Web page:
The 14 nuclear-missile carrying Trident submarines provide more than half of America’s strategic deterrent capability, according to DOD. In 2006, the USS Ohio was converted into a guided-missile submarine, as were three others from the class to provide covert, special forces-friendly platforms.

Still, the Pentagon is about to start its Quadrennial Defense Review, as well as a Nuclear Posture Review. Besides giving President Barack Obama and his new administration the chance to genuinely recraft the U.S. military to their own vision, the reviews come as debate has increased in Washington over the nature of nuclear deterrence in the era of global antiterrorism and counterinsurgency conflicts, irregular warfare like cyber and post-Cold War assumptions (e.g., Russia and China aren't as much enemies as the USSR). Indeed, the vice chairman of the Joint Chiefs of Staff noted last week that today's threats are much more diverse and involve ‘a much broader spectrum of conflict against a much broader number of enemies, to include those that are not nation-states.'

Not surprisngly, those outside the Pentagon are not content to just sit back and await the new findings, which won't come until much later this year, at least. Meantime, electrons everywhere are falling victim to tomes of outside evaluations, including:

Evaluating conventional prompt global strike

U.S. and Soviet/Russian intercontinental ballistic missiles, 1959-2008

Future of the Nuclear Security Environment in 2015: Proceedings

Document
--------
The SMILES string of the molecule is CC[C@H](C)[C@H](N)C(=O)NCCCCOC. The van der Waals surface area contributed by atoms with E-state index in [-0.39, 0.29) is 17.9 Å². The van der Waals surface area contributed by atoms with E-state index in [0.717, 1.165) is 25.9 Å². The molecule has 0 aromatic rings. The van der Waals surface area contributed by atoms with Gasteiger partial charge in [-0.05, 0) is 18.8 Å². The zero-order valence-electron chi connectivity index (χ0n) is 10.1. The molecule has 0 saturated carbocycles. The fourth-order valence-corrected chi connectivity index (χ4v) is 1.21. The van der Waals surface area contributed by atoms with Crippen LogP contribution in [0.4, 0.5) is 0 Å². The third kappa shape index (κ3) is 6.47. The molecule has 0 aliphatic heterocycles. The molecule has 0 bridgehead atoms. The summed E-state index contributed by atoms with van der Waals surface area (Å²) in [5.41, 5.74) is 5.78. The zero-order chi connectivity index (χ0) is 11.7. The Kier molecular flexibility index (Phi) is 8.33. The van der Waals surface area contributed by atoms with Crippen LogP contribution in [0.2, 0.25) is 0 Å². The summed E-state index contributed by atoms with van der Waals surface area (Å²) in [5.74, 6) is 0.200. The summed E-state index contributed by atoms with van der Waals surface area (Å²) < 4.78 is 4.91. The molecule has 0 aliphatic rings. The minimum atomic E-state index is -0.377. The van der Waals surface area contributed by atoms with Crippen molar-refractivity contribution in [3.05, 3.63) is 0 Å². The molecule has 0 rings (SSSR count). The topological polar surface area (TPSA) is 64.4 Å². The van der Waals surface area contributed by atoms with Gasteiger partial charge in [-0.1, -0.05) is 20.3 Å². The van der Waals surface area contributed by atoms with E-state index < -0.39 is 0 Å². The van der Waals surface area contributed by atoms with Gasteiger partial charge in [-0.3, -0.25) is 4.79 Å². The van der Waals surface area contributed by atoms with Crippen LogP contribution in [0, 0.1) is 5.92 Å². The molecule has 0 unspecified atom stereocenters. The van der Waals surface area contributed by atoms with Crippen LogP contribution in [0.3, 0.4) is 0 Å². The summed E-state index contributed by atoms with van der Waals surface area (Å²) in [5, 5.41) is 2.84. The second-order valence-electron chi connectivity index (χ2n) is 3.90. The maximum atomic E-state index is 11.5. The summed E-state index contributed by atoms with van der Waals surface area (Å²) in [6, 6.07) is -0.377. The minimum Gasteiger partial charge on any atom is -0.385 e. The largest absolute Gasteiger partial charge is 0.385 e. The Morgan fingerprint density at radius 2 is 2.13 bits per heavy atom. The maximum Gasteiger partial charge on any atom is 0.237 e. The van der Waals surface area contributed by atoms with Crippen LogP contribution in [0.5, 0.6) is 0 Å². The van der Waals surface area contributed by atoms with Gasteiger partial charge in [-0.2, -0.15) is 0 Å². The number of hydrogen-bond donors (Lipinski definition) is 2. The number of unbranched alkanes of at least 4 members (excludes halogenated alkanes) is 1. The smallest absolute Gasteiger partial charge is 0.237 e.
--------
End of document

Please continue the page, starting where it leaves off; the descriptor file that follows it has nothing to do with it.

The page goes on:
Nuclear Heuristics: Selected Writings of Albert and Roberta Wohlstetter

What deterrence means in the age of suicide bombers, religious movements, non-kinetic acts of hostility and existing nuclear weapons, and how nuclear weapons falls into them, seems far from being figured out -'and we're at least eight years into it. I think we're in for a heckuva debate, and one that could go down in the annals of great military history and political science.

(Photo: USN)


(Via Ares.)

No Flight Date

No Flight Date: "NASA managers want more time to evaluate the danger from a tiny space shuttle engine valve that failed during the most recent flight, and won't set a launch date for the upcoming flight of the shuttle Discovery until next week.

After a 13-hour flight readiness review at Kennedy Space Center, associate administrator William Gerstenmaier gave the shuttle program until next Wednesday to lay out a plan for finishing the testing and analysis necessary to clear the flight. At issue is whether another valve failure would sent a tiny part hurtling into the plumbing that keeps the shuttle's main hydrogen tank pressurized with enough force to cause a potentially dangerous leak.

Although that possibility apparently has existed since the first shuttle flight, new inspection and analysis tools indicate that the valve should be redesigned for safety. The upcoming work will determine if it is safe to keep flying with the existing design with inspection using the new tools.

The launch of the STS-119 mission with the fourth and final U.S.-built solar array wing for the International Space Station had most recently been scheduled Feb. 27, but that date will slip. The shuttle program needs to get the mission underway before about March 13 to avoid a conflict with an upcoming Russian Soyuz mission to the ISS. After that date, the next time the shuttle could launch without a Soyuz conflict would be about April 7, Gerstenmaier said at a Kennedy Space Center press conference tonight.

John Shannon, the shuttle program manager, said most engineers participating in the flight readiness review believed it would be safe to fly on Feb. 27. But enough questions remained about the results of tests simulating the effects of a loose piece of the suspect valve in the orbiter end of the plumbing to warrant more work.